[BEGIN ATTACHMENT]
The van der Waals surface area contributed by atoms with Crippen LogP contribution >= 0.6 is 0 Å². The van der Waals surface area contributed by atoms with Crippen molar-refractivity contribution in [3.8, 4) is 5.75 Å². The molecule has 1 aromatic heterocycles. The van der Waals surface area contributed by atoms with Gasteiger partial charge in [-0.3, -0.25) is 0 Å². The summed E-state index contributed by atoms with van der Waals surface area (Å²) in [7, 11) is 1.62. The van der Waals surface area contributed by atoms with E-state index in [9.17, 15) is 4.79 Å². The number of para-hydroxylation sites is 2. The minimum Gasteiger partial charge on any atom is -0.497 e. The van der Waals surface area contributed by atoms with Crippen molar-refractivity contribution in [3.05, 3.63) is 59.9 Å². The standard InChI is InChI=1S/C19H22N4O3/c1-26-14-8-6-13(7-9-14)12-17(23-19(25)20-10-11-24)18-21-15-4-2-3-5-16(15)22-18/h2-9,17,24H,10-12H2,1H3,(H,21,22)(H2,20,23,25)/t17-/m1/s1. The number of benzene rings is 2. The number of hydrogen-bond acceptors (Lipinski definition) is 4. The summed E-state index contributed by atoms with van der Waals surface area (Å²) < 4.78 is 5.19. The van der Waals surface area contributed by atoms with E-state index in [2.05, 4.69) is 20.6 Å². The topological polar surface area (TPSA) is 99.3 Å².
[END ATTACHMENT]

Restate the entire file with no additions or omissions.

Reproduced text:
The van der Waals surface area contributed by atoms with Crippen LogP contribution >= 0.6 is 0 Å². The van der Waals surface area contributed by atoms with Crippen molar-refractivity contribution in [3.8, 4) is 5.75 Å². The molecule has 1 aromatic heterocycles. The van der Waals surface area contributed by atoms with Gasteiger partial charge in [-0.3, -0.25) is 0 Å². The summed E-state index contributed by atoms with van der Waals surface area (Å²) in [7, 11) is 1.62. The van der Waals surface area contributed by atoms with E-state index in [9.17, 15) is 4.79 Å². The number of para-hydroxylation sites is 2. The minimum Gasteiger partial charge on any atom is -0.497 e. The van der Waals surface area contributed by atoms with Crippen molar-refractivity contribution in [3.05, 3.63) is 59.9 Å². The standard InChI is InChI=1S/C19H22N4O3/c1-26-14-8-6-13(7-9-14)12-17(23-19(25)20-10-11-24)18-21-15-4-2-3-5-16(15)22-18/h2-9,17,24H,10-12H2,1H3,(H,21,22)(H2,20,23,25)/t17-/m1/s1. The number of benzene rings is 2. The number of hydrogen-bond acceptors (Lipinski definition) is 4. The summed E-state index contributed by atoms with van der Waals surface area (Å²) < 4.78 is 5.19. The van der Waals surface area contributed by atoms with E-state index in [2.05, 4.69) is 20.6 Å². The topological polar surface area (TPSA) is 99.3 Å².